Court  |  Family law

The consequences of lying to the court

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Walker Family Law
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The consequences of lying to the court

As everyone knows, anyone involved in court proceedings should tell the court “nothing but the truth”.  This applies not just to giving oral evidence at court hearings, but to every dealing with the court, including in written statements filed with the court, and complying with court orders.

But sadly many people who have been involved in family court proceedings will tell of a different experience: of their former spouse or partner blatantly lying to the court. This occurs in all types of family court proceedings, but perhaps most often in financial remedy proceedings on divorce.

So why do people lie, and what are the consequences of lying to the court? These questions were addressed in a remarkable Family Court judgment published last week.

Terrible litigation

The judgment was handed down by Mr Justice Mostyn in a case concerning a wife’s application for financial provision from the husband. We do not need to go into the details of the application here, but a little background to the history of the case is relevant.

The parties separated in 2012 and the wife commenced divorce proceedings in the following year. Since then, the parties have been engaged in almost continuous litigation, both in England, where the wife lives, and in Scotland, where the husband lives.

The litigation has been fuelled by “exceptionally strong mutual antipathy” and extremely hard-fought on both sides – at one point a dispute in the case went all the way to the Supreme Court.

As Mostyn J described: “This has been a case where love has to hatred turned to an extraordinary degree.” The husband, he said, “has accused the wife of being a fraudster, a fantasist and generally useless.” Meanwhile: “The wife, with some justification, has accused the husband of being dishonest, manipulative, vindictive and bullying. But she is not beyond criticism herself. She has conducted her pursuit of the husband in this litigation in a completely disproportionate manner”.

In 2016 a maintenance order was made, requiring the husband to pay maintenance to the wife. The husband not paid a penny under the order.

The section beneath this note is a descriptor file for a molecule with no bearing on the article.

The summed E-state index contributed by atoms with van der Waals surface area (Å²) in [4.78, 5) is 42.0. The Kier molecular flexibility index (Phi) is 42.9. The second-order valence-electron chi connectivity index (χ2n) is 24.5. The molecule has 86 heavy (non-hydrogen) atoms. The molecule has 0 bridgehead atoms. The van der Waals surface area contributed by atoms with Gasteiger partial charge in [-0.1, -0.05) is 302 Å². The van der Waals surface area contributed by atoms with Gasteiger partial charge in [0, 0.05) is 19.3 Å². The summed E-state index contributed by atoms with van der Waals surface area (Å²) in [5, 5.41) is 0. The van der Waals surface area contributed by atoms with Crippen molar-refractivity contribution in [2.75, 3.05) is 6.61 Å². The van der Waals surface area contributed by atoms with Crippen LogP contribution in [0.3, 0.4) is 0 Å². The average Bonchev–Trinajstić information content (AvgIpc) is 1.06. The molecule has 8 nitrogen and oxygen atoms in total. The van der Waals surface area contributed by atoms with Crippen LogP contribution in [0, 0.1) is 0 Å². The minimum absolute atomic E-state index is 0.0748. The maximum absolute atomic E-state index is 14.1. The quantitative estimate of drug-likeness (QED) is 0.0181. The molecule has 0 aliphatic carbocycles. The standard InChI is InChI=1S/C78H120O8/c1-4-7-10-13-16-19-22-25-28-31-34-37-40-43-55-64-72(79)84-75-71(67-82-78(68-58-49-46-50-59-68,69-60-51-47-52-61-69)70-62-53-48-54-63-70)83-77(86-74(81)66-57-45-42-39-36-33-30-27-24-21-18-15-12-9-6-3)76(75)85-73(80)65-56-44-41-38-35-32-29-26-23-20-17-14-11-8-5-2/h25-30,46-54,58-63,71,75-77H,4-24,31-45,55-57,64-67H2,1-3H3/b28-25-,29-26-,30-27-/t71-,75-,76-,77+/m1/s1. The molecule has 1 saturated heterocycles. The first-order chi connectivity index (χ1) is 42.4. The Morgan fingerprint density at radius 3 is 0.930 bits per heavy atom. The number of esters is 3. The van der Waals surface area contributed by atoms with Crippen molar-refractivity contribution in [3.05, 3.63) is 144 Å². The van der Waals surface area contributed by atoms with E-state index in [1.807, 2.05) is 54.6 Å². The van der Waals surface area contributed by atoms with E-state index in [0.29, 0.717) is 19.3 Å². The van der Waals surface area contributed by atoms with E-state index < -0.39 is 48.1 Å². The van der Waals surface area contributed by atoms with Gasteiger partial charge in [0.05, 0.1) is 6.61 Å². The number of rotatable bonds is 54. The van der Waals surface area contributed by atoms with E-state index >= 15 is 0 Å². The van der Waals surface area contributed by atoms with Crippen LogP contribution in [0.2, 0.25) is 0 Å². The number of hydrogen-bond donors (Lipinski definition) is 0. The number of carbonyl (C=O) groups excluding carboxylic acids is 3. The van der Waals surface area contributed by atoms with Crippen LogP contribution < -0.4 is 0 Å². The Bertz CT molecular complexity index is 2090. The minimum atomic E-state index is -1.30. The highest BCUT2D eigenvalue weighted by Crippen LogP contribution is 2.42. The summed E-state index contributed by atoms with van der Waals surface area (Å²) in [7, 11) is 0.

Mostyn J summed up the history with this: “The result of this terrible litigation … is that both parties are now financially ruined, and, I suspect, psychologically damaged.”

Another illustration, if one were needed, of the consequences of failing to resolve family disputes by agreement.

So to the issue of lying.

Adverse inferences

The husband was ordered by the court to produce his recent bank statements at the hearing, but he did not produce even one. His explanation, said Mostyn J, was “absurd”: “He claimed that he was acting in the public benefit in the context of the pandemic by not going to his bank in person. He had no answer to my question why he did not at any point apply to the court to be relieved from the disclosure obligation on the ground that it was impossible to comply with.”

This incident, said Mostyn J, was “illustrative of a general syndrome on the part of the husband of defiance, offensiveness, non-cooperation and truculence.”

The husband’s refusal to provide bank statements was, said Mostyn J, “analogous to telling lies to the court.” He went on with this important explanation:

“Well-established authority teaches us that lies to the court can lead to a number of conclusions. First, and obviously, lies to the court may lead to the inference that something highly material, and highly adverse, to the witness is being obscured. But other conclusions may be drawn. Sometimes witnesses unwisely lie in order to bolster a true case. This is hardly a surprising phenomenon. Sometimes witnesses lie in order to conceal shameful, but irrelevant, behaviour. Sometimes witnesses lie simply in order to be difficult. The forensic process is so exacting, and often (as in this case) so prolonged, that it drives people, perhaps already so disposed, to behave unreasonably, combatively, and truculently. This is an especially common phenomenon in divorce litigation where personal relations will have already plunged to new depths.”

In this instance Mostyn J concluded that the husband’s motive for his “deplorable conduct” was not to hide the existence of funds in his bank, but “simply in order to needle his wife and those advising her.”

Whilst it may appear that the husband “got away” with his conduct (although antagonising a judge in this way is certainly not to be recommended), the case is a warning that, amongst other possible consequences (including costs consequences or even perjury) lying to the court can mean that the court believes that you have something to hide, in which case the court may (for example) infer you have certain assets, even when you do not.

The message is very simple: do not lie to the court – doing so risks serious consequences.